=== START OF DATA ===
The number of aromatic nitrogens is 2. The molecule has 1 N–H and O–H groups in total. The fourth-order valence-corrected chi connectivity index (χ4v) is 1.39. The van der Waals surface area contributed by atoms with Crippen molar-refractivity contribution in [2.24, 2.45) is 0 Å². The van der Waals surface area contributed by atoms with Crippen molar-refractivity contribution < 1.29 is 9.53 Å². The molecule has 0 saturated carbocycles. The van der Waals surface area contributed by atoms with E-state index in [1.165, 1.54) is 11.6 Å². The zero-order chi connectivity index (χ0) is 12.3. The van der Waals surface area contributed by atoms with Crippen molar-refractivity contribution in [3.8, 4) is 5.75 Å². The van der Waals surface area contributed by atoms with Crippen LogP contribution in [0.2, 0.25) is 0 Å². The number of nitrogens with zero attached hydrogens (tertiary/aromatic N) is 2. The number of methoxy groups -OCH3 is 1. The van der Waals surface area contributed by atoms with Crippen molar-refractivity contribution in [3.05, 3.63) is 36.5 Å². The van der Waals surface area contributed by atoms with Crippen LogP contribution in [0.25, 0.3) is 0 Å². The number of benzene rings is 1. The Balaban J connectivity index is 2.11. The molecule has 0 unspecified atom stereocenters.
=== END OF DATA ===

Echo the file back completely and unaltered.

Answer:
The number of aromatic nitrogens is 2. The molecule has 1 N–H and O–H groups in total. The fourth-order valence-corrected chi connectivity index (χ4v) is 1.39. The van der Waals surface area contributed by atoms with Crippen molar-refractivity contribution in [2.24, 2.45) is 0 Å². The van der Waals surface area contributed by atoms with Crippen molar-refractivity contribution < 1.29 is 9.53 Å². The molecule has 0 saturated carbocycles. The van der Waals surface area contributed by atoms with E-state index in [1.165, 1.54) is 11.6 Å². The zero-order chi connectivity index (χ0) is 12.3. The van der Waals surface area contributed by atoms with Crippen molar-refractivity contribution in [3.8, 4) is 5.75 Å². The van der Waals surface area contributed by atoms with Crippen LogP contribution in [0.2, 0.25) is 0 Å². The number of nitrogens with zero attached hydrogens (tertiary/aromatic N) is 2. The number of methoxy groups -OCH3 is 1. The van der Waals surface area contributed by atoms with Crippen molar-refractivity contribution in [3.05, 3.63) is 36.5 Å². The van der Waals surface area contributed by atoms with Crippen LogP contribution in [0.25, 0.3) is 0 Å². The number of benzene rings is 1. The Balaban J connectivity index is 2.11. The molecule has 0 unspecified atom stereocenters.